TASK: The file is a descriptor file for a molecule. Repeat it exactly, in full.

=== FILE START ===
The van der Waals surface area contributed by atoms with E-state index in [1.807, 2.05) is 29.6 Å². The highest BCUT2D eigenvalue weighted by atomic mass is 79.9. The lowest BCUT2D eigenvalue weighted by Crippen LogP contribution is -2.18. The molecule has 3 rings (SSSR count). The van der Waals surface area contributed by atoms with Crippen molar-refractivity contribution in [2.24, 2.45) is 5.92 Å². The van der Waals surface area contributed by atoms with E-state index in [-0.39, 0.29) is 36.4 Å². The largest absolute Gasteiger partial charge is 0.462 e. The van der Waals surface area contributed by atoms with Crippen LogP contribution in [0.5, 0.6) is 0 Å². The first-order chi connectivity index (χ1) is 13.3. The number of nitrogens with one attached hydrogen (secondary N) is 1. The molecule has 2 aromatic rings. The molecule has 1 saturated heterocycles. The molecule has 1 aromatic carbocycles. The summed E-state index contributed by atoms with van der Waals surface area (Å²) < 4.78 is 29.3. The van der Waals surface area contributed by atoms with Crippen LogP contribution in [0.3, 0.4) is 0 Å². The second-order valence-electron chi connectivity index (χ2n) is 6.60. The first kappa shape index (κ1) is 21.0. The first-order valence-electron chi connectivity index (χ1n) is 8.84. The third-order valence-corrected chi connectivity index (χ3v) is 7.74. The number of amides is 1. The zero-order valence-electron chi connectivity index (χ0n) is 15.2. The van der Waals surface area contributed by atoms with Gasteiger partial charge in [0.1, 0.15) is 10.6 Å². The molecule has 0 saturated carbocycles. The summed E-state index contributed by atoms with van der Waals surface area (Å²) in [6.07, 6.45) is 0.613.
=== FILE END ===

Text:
The van der Waals surface area contributed by atoms with E-state index in [1.807, 2.05) is 29.6 Å². The highest BCUT2D eigenvalue weighted by atomic mass is 79.9. The lowest BCUT2D eigenvalue weighted by Crippen LogP contribution is -2.18. The molecule has 3 rings (SSSR count). The van der Waals surface area contributed by atoms with Crippen molar-refractivity contribution in [2.24, 2.45) is 5.92 Å². The van der Waals surface area contributed by atoms with E-state index in [-0.39, 0.29) is 36.4 Å². The largest absolute Gasteiger partial charge is 0.462 e. The van der Waals surface area contributed by atoms with Crippen LogP contribution in [0.5, 0.6) is 0 Å². The first-order chi connectivity index (χ1) is 13.3. The number of nitrogens with one attached hydrogen (secondary N) is 1. The molecule has 2 aromatic rings. The molecule has 1 saturated heterocycles. The molecule has 1 aromatic carbocycles. The summed E-state index contributed by atoms with van der Waals surface area (Å²) < 4.78 is 29.3. The van der Waals surface area contributed by atoms with Crippen LogP contribution in [0.3, 0.4) is 0 Å². The second-order valence-electron chi connectivity index (χ2n) is 6.60. The first kappa shape index (κ1) is 21.0. The first-order valence-electron chi connectivity index (χ1n) is 8.84. The third-order valence-corrected chi connectivity index (χ3v) is 7.74. The number of amides is 1. The zero-order valence-electron chi connectivity index (χ0n) is 15.2. The van der Waals surface area contributed by atoms with Gasteiger partial charge in [0.1, 0.15) is 10.6 Å². The molecule has 0 saturated carbocycles. The summed E-state index contributed by atoms with van der Waals surface area (Å²) in [6.07, 6.45) is 0.613.